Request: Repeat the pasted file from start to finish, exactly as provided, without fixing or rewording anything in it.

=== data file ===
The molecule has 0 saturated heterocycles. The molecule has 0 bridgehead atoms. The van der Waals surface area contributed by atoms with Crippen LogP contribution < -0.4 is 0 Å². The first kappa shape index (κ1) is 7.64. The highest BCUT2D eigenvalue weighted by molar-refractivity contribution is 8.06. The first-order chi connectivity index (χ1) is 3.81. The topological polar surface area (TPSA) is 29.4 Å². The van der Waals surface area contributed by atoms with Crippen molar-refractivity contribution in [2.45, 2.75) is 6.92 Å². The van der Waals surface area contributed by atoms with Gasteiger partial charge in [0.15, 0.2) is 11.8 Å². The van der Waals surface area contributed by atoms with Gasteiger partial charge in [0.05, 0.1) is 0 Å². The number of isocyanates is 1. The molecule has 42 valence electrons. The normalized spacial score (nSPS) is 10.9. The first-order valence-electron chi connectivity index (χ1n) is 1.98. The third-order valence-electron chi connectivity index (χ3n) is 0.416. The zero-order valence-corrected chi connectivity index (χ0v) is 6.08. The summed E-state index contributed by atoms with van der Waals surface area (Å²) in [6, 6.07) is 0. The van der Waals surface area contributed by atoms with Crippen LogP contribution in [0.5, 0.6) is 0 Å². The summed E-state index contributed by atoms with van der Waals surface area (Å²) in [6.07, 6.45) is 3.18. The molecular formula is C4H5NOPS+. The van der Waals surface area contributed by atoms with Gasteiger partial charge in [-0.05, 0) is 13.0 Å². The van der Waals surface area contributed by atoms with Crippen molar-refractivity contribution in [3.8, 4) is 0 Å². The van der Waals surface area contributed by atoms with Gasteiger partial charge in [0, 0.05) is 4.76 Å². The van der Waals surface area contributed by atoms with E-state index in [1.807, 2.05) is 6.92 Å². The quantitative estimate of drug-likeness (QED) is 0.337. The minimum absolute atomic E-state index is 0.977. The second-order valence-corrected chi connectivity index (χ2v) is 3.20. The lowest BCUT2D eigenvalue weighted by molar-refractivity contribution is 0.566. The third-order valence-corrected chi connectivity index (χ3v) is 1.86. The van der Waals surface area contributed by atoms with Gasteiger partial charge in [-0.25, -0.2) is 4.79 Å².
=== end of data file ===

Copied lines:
The molecule has 0 saturated heterocycles. The molecule has 0 bridgehead atoms. The van der Waals surface area contributed by atoms with Crippen LogP contribution < -0.4 is 0 Å². The first kappa shape index (κ1) is 7.64. The highest BCUT2D eigenvalue weighted by molar-refractivity contribution is 8.06. The first-order chi connectivity index (χ1) is 3.81. The topological polar surface area (TPSA) is 29.4 Å². The van der Waals surface area contributed by atoms with Crippen molar-refractivity contribution in [2.45, 2.75) is 6.92 Å². The van der Waals surface area contributed by atoms with Gasteiger partial charge in [0.15, 0.2) is 11.8 Å². The van der Waals surface area contributed by atoms with Gasteiger partial charge in [0.05, 0.1) is 0 Å². The number of isocyanates is 1. The molecule has 42 valence electrons. The normalized spacial score (nSPS) is 10.9. The first-order valence-electron chi connectivity index (χ1n) is 1.98. The third-order valence-electron chi connectivity index (χ3n) is 0.416. The zero-order valence-corrected chi connectivity index (χ0v) is 6.08. The summed E-state index contributed by atoms with van der Waals surface area (Å²) in [6, 6.07) is 0. The van der Waals surface area contributed by atoms with Crippen LogP contribution in [0.5, 0.6) is 0 Å². The summed E-state index contributed by atoms with van der Waals surface area (Å²) in [6.07, 6.45) is 3.18. The molecular formula is C4H5NOPS+. The van der Waals surface area contributed by atoms with Gasteiger partial charge in [-0.05, 0) is 13.0 Å². The van der Waals surface area contributed by atoms with Crippen molar-refractivity contribution in [3.8, 4) is 0 Å². The van der Waals surface area contributed by atoms with Gasteiger partial charge in [0, 0.05) is 4.76 Å². The van der Waals surface area contributed by atoms with E-state index in [1.807, 2.05) is 6.92 Å². The quantitative estimate of drug-likeness (QED) is 0.337. The minimum absolute atomic E-state index is 0.977. The second-order valence-corrected chi connectivity index (χ2v) is 3.20. The lowest BCUT2D eigenvalue weighted by molar-refractivity contribution is 0.566. The third-order valence-corrected chi connectivity index (χ3v) is 1.86. The van der Waals surface area contributed by atoms with Gasteiger partial charge in [-0.25, -0.2) is 4.79 Å².